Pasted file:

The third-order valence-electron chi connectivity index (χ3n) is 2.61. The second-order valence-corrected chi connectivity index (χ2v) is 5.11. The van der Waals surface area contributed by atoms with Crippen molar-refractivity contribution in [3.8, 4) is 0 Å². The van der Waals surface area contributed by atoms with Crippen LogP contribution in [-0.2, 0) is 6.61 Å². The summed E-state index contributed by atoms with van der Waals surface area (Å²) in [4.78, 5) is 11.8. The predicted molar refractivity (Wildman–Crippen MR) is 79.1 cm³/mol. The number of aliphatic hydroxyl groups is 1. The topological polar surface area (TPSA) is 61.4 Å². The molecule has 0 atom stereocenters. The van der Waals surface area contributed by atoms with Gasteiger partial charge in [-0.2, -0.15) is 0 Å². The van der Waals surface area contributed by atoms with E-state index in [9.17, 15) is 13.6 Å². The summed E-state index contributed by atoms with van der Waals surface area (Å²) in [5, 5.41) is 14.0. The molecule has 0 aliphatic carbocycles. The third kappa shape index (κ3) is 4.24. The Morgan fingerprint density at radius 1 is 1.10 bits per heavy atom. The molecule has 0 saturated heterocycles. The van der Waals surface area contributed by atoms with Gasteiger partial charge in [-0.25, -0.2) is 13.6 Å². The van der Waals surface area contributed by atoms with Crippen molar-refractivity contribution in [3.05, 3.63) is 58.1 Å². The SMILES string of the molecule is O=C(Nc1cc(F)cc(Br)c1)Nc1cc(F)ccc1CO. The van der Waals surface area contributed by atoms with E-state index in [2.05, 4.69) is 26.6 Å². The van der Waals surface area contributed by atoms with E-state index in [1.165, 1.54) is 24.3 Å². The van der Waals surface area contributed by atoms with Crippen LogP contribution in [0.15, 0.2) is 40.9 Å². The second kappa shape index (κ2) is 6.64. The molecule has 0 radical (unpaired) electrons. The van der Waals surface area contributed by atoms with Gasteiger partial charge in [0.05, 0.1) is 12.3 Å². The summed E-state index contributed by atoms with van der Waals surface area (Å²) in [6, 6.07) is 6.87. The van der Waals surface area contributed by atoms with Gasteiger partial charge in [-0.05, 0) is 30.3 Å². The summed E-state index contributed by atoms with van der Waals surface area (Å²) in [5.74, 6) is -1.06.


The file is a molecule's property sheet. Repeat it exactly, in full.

The third-order valence-electron chi connectivity index (χ3n) is 2.61. The second-order valence-corrected chi connectivity index (χ2v) is 5.11. The van der Waals surface area contributed by atoms with Crippen molar-refractivity contribution in [3.8, 4) is 0 Å². The van der Waals surface area contributed by atoms with Crippen LogP contribution in [-0.2, 0) is 6.61 Å². The summed E-state index contributed by atoms with van der Waals surface area (Å²) in [4.78, 5) is 11.8. The predicted molar refractivity (Wildman–Crippen MR) is 79.1 cm³/mol. The number of aliphatic hydroxyl groups is 1. The topological polar surface area (TPSA) is 61.4 Å². The molecule has 0 atom stereocenters. The van der Waals surface area contributed by atoms with Gasteiger partial charge in [-0.2, -0.15) is 0 Å². The van der Waals surface area contributed by atoms with E-state index in [9.17, 15) is 13.6 Å². The summed E-state index contributed by atoms with van der Waals surface area (Å²) in [5, 5.41) is 14.0. The molecule has 0 aliphatic carbocycles. The third kappa shape index (κ3) is 4.24. The Morgan fingerprint density at radius 1 is 1.10 bits per heavy atom. The molecule has 0 saturated heterocycles. The van der Waals surface area contributed by atoms with Gasteiger partial charge in [-0.25, -0.2) is 13.6 Å². The van der Waals surface area contributed by atoms with Crippen molar-refractivity contribution in [3.05, 3.63) is 58.1 Å². The SMILES string of the molecule is O=C(Nc1cc(F)cc(Br)c1)Nc1cc(F)ccc1CO. The van der Waals surface area contributed by atoms with E-state index in [2.05, 4.69) is 26.6 Å². The van der Waals surface area contributed by atoms with E-state index in [1.165, 1.54) is 24.3 Å². The van der Waals surface area contributed by atoms with Crippen LogP contribution in [0.15, 0.2) is 40.9 Å². The second kappa shape index (κ2) is 6.64. The molecule has 0 radical (unpaired) electrons. The van der Waals surface area contributed by atoms with Gasteiger partial charge in [0.05, 0.1) is 12.3 Å². The summed E-state index contributed by atoms with van der Waals surface area (Å²) in [6, 6.07) is 6.87. The van der Waals surface area contributed by atoms with Gasteiger partial charge in [-0.05, 0) is 30.3 Å². The summed E-state index contributed by atoms with van der Waals surface area (Å²) in [5.74, 6) is -1.06.